How Mass Shootings are Changing EMS Practices
In the six years since a gunman opened fire on a theater full of moviegoers in 2012, emergency response personnel have begun to examine how they respond to mass shooting incidents. With each mass shooting, first responders learn more. Now, EMS practices are changing to prepare for the next one. Mass shootings are changing how just about everyone responds – from civilians to emergency personnel.
First responders are organizing scenes differently. There have been greater efforts to train civilians to render immediate care before EMS personnel arrive. Also, EMS personnel are changing how and when they jump into action.
More Attention to the Safety Perimeter
Mass shootings themselves are changing. More perpetrators are using secondary devices to cause more damage and to cause injury to more people. As the Journal of Emergency Medical Services notes, emergency personnel need to be aware of how and where they set up patient triage and care stations. They now keep these outside of a wider safety perimeter.
Emergency Personnel May Go In Before the Threat is Over
In mass shooting incidents, first responders must get involved as quickly as possible to treat victims. The Denver Post reported that in the 2012 Aurora incident, police officers loaded injured victims into patrol cars and transported them to the hospital for treatment, long before they knew if the threat was over. During the chaos, ambulances were blocked and EMS personnel struggled to get to those who needed help.
Tactical Medical Teams May Join Law Enforcement
According to Fire Rescue 1, a major shift has taken place with regard to emergency medical contingency planning. All tactical personnel and line officers now get training in the basics of self-care and buddy care. First responders who are not medical personnel may help with bleeding control. In addition, some jurisdictions have begun to add a dedicated tactical medic to law enforcement teams. These individuals get medical training and wear tactical gear like helmets and body armor. Rescue task force medical teams differ from the tactical teams; they focus on quick assessments, and moving patients to a secondary location for triage, treatment, and transport to occur.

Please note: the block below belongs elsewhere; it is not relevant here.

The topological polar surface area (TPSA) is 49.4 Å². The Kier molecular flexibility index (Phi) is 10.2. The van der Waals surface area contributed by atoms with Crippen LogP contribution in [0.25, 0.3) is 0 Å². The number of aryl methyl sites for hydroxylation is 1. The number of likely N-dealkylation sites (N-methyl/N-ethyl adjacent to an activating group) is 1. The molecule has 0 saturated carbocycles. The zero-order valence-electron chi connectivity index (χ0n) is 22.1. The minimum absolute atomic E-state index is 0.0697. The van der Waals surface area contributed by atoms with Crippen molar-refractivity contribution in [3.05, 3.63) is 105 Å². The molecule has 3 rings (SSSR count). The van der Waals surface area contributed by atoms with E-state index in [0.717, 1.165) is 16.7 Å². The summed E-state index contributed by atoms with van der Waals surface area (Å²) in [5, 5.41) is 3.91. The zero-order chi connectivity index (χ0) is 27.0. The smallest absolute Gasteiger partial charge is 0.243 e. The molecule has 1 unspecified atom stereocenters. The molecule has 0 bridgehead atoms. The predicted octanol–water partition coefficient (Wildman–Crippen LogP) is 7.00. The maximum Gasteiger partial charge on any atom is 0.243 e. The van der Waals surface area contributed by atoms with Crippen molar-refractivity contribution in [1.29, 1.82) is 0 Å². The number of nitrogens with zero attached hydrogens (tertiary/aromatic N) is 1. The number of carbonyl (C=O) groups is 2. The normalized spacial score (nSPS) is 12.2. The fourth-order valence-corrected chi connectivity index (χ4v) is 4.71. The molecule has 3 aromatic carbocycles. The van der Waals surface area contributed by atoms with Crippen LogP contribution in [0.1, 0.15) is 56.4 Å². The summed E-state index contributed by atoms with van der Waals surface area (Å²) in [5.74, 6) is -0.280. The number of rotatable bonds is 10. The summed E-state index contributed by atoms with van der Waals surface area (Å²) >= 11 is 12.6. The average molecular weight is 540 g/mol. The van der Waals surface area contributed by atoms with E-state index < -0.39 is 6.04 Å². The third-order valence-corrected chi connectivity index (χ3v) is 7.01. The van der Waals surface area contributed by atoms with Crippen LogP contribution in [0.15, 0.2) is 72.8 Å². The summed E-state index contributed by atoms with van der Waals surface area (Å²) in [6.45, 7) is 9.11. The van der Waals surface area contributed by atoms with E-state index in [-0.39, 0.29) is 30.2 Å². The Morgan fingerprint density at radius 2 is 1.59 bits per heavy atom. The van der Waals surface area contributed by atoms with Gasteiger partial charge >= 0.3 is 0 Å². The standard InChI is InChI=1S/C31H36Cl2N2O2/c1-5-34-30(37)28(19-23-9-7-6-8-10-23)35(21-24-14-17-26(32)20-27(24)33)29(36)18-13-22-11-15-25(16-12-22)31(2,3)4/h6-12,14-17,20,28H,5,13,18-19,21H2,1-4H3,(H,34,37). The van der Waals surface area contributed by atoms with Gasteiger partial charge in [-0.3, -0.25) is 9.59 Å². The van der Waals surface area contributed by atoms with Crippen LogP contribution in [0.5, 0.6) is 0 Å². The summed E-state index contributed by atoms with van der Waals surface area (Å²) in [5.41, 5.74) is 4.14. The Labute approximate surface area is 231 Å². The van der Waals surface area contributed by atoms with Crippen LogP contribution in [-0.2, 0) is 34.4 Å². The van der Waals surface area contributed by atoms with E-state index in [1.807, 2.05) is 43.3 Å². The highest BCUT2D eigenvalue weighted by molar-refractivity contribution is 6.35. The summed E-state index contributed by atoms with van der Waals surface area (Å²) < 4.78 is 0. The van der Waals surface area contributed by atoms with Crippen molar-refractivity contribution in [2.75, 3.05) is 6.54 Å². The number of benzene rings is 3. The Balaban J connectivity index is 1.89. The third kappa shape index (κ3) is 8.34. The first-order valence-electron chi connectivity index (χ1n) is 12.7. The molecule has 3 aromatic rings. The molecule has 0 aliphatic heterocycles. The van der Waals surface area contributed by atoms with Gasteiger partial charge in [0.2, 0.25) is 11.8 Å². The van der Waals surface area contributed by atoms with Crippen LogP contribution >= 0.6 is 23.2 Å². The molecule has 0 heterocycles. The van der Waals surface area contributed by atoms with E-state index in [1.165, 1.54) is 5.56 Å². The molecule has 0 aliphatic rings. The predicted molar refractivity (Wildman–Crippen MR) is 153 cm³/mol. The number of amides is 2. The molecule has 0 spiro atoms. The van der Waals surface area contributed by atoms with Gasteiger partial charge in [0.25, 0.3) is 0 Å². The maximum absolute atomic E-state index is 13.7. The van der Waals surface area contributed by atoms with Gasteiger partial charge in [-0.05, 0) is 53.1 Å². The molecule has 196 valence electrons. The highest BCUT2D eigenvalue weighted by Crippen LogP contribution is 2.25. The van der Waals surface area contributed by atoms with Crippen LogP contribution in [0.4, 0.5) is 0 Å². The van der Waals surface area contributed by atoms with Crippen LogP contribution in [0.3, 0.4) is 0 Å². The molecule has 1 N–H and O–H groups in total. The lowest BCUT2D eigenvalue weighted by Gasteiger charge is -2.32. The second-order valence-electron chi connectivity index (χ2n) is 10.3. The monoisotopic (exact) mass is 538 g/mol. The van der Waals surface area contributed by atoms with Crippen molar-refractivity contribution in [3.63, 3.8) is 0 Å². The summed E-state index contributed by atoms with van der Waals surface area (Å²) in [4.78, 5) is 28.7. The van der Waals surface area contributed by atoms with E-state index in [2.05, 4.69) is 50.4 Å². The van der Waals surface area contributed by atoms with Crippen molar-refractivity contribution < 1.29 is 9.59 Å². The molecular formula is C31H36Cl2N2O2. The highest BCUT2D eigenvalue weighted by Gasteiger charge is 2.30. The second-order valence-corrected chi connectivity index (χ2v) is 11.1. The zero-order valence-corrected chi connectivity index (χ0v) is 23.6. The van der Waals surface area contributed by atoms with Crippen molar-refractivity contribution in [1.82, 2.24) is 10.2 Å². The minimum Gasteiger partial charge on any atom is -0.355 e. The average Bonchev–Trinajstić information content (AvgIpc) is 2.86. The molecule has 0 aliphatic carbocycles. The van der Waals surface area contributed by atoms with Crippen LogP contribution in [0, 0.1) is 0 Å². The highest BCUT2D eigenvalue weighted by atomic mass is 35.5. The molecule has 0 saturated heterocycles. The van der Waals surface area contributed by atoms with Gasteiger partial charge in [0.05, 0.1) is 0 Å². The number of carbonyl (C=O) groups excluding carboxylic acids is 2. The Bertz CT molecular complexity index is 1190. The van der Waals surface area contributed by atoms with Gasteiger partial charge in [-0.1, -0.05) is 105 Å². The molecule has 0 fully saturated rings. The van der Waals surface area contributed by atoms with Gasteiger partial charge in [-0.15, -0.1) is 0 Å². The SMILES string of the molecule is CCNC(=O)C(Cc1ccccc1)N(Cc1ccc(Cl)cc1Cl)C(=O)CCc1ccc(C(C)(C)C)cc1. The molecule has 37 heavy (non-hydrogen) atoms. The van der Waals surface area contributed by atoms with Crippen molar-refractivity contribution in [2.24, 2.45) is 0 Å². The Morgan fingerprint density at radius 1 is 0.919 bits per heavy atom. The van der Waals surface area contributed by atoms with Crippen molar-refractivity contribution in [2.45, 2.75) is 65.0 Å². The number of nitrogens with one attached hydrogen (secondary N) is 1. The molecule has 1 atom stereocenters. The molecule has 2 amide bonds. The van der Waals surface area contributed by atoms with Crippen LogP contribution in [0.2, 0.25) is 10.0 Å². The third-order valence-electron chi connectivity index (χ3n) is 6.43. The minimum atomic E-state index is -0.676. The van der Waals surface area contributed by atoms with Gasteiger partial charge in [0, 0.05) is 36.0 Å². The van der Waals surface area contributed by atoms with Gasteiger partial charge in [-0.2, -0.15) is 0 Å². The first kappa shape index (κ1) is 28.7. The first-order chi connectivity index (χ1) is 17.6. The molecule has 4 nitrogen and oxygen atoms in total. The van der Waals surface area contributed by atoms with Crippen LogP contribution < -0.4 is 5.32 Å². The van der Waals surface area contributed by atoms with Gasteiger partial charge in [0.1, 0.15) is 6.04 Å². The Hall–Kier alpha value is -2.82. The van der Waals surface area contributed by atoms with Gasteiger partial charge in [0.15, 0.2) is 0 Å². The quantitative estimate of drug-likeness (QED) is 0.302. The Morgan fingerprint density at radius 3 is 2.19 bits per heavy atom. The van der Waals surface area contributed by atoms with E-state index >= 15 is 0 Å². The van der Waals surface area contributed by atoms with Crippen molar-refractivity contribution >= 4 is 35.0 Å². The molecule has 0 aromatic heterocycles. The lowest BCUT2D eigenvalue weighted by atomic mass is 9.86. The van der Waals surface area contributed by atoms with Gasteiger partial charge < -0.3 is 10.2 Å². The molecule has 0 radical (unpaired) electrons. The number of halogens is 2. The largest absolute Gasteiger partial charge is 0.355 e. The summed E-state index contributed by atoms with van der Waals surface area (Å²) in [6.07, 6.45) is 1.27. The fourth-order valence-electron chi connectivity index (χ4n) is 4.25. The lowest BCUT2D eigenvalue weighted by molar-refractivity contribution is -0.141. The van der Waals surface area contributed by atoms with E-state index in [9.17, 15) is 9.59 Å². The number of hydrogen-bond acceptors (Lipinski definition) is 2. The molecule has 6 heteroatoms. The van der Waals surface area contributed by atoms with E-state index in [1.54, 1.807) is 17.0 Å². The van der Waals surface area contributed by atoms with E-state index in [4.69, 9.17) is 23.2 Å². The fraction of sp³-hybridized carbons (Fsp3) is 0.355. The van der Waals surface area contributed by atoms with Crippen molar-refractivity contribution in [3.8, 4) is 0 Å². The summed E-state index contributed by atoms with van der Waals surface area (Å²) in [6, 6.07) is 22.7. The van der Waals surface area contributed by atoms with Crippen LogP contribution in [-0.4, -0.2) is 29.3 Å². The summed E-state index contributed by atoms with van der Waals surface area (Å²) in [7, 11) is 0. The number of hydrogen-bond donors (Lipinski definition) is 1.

More Efforts to Train Civilians
In 2015, the White House launched the Stop the Bleed campaign. The effort trains civilians, with or without medical training, to help victims who are bleeding. First responders can then engage bystanders in efforts to help control bleeding while EMS personnel assess and treat penetrating and blunt trauma issues.
Uncontrolled bleeding can quickly lead to death and is thus one of the most preventable causes of death in trauma incidents. The Stop the Bleed Campaign asks that tourniquets and trauma kits be placed with AED equipment in public places.
Hospitals and Medical Centers are Notified Earlier
Early notification can help coordinate the response, wasting less critical time to save lives. A prepared emergency room will experience less confusion and chaos when there is an influx of emergency patients from a mass casualty incident.
Technology improvements and the proliferation of cell phones has made it easier for hospitals, EMS personnel, and law enforcement to coordinate responses. Speed in getting patients to operating rooms can save lives.